Nigeria loses over $6b yearly to crude oil theft, says TUC boss

The State Chairman, Trade Union Congress of Nigeria (TUC) Rivers State, Comrade Hyginus Chika Onuegbu has called on governments at all levels and other employers to, instead of seeking to embark on reducing the workforce in their ploy, following austerity, they should cut down on some of the wasteful spending on political hangers, other executive perks both in the public and private sectors. Onuegbu in an interview with Senior Correspondent, Sylvester Enoghase at the National Executive Council (NEC) meeting of TUC in Lagos, insists that the falling crude oil price provides a good opportunity for government at all levels to block all leakages in the system such as corruption, inefficiency, oil theft and the huge cost of governance in Nigeria. Excerpts:

How do you see the economic implication of the falling prices of crude oil at the international market on Nigeria?

We are of the considered view that the falling crude oil price provides a good opportunity for government at all levels to block all leakages in the system such as corruption, inefficiency, oil theft and the huge cost of governance in Nigeria.

This is because the volume of money lost to corruption and inefficiency in Nigeria may be more than 40% of the annual budget, also the amount of money lost to oil theft and pipeline vandalism is humongous.

It is on record that by government’s own admission, which is very conservative, about 10% of Nigeria’s total crude oil production of about 2.5million barrels per day (MMbpd) which is about 250,000bpd is stolen, this is almost two and a half times the total production size of our neighbour, Ghana.

And so, the nation therefore loses about $6 billion yearly to crude oil theft and another N165 billion to theft of refined products.

In fact our concern is that hardly does any day passes in Nigeria, without the story of how large sums of money are stolen by Nigerians who are in positions of trust. Hardly does a day passes without the stories of how Nigerian crude oil is brazenly stolen by oil thieves assisted by their collaborators in high places.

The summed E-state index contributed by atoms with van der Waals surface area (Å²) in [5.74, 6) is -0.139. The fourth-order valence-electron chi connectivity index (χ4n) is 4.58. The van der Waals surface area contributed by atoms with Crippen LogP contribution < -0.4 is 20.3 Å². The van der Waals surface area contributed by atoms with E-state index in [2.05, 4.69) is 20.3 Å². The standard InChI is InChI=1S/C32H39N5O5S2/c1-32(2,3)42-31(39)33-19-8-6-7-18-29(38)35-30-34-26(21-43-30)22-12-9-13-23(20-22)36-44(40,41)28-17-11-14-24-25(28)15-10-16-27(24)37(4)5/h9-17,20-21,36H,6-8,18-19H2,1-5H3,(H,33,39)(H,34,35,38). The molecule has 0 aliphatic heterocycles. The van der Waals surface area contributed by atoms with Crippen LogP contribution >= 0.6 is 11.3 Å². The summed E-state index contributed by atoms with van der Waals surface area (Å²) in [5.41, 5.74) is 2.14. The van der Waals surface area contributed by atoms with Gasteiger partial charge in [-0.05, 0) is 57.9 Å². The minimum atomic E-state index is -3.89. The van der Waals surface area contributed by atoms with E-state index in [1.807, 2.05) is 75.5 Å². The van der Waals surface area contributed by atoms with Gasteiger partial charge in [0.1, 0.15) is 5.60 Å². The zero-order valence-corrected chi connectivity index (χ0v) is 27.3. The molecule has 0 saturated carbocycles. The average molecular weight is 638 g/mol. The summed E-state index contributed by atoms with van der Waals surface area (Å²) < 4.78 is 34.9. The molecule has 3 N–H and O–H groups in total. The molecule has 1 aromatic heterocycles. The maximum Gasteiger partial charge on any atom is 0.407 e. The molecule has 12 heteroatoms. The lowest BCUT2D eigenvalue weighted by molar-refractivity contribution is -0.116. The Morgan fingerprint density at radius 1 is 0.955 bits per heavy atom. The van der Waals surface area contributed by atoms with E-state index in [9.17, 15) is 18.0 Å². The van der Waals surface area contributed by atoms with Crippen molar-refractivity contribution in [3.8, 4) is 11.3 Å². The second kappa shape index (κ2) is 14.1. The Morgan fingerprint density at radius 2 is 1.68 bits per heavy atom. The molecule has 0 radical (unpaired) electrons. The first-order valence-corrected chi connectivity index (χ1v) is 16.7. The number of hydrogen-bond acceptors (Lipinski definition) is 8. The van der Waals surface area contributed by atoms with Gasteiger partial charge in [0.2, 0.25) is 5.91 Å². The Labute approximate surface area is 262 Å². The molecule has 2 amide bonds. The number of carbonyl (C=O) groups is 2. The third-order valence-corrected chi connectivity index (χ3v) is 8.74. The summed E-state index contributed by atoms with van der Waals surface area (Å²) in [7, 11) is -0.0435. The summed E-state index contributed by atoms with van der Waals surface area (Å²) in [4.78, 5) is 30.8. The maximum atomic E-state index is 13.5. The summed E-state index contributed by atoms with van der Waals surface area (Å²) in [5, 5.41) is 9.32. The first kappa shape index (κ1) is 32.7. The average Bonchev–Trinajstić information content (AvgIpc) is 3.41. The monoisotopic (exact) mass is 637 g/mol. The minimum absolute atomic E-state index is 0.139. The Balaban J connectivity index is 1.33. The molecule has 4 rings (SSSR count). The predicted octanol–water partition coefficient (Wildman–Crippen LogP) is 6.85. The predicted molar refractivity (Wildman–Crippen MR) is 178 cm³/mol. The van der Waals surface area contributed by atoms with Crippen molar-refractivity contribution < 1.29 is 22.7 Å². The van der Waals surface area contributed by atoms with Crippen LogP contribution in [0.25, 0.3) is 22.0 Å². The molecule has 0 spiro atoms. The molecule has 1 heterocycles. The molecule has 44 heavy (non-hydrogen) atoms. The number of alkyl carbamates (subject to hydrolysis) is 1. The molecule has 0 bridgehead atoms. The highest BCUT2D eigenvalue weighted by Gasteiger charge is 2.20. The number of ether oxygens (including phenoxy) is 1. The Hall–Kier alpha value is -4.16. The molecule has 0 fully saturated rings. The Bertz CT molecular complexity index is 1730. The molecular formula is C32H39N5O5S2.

The revelations at the various probes by the National Assembly (NASS) are heart breaking as billions of Naira, and now trillions of Naira meant for the improvement in the welfare and condition of living of ordinary Nigerians is brazenly stolen by those who they are entrusted in their care.

What then do you suggest the Government should do  to save the nation’s economy from collapse?

What the government should do is to immediately pass the petroleum industry Bill (PIB) into law because Nigeria has lost hundreds of billions of US Dollars in oil and gas investment due to the non-passage of the PIB.

The truth is that investors have continued to adopt a wait and see attitude, refraining from making any new investment pending the passage of the bill. Since 2009 when the Yar’Adua government first introduced the PIB, no new Final Investment Decision (FID) has been taken on any oil and gas project in Nigeria, not even on the government-promoted, Brass LNG project.

While we are dithering in Nigeria, there are new oil discoveries all over Africa, drawing in investors just as new technology is making hitherto unreachable and uneconomic hydrocarbon deposits accessible in Europe and North America thus attracting investors to those environments.

On a serious note, Nigeria therefore cannot afford the luxury of time while politicians indulge in unnecessary bickering over such an important bill on a sector that is the main stay of our economy, accounting for over 90 per cent of our foreign exchange earnings, about 40 per cent of the Gross Domestic Products (GDP) and 80 per cent of government revenue.

Could you please, tell us why the issue of corruption, poverty and insecurity is getting out of control in Nigeria?

Thank you. Well, my decision to comment on issue of corruption, poverty and insecurity in the country is because it concerns our dear country Nigeria and if not tackled, it would do more harm than good.  We can recall that since the advent of democracy in 1999, the federal government has budgeted and spent well over N60 trillion (sixty trillion naira) while the State Governments and their local government counterparts have budgeted around N65 trillion (Sixty-five trillion) naira; a combined total of about N125trn (One hundred and twenty-five trillion) Naira; without any commensurate impact on the lives of ordinary citizens in Nigeria.

This huge gap between government spending and direct effect on the lives of the citizenry can only be explained by the horrendous systemic corruption that currently holds the nation in its thrall.

This is because it is widely believed that some 40% of the budget is frittered away through corruption and inefficiency because the continued haemorrhaging of our national resources as a result of blow-outs through corruption has undermined the capacity of Governments at all levels to deliver on the various promises of democracy to the citizenry.

The implications of these are diverse and varied, especially in the capacity of the government at all levels to provide social and physical infrastructure and meet other governance obligations to the citizenry.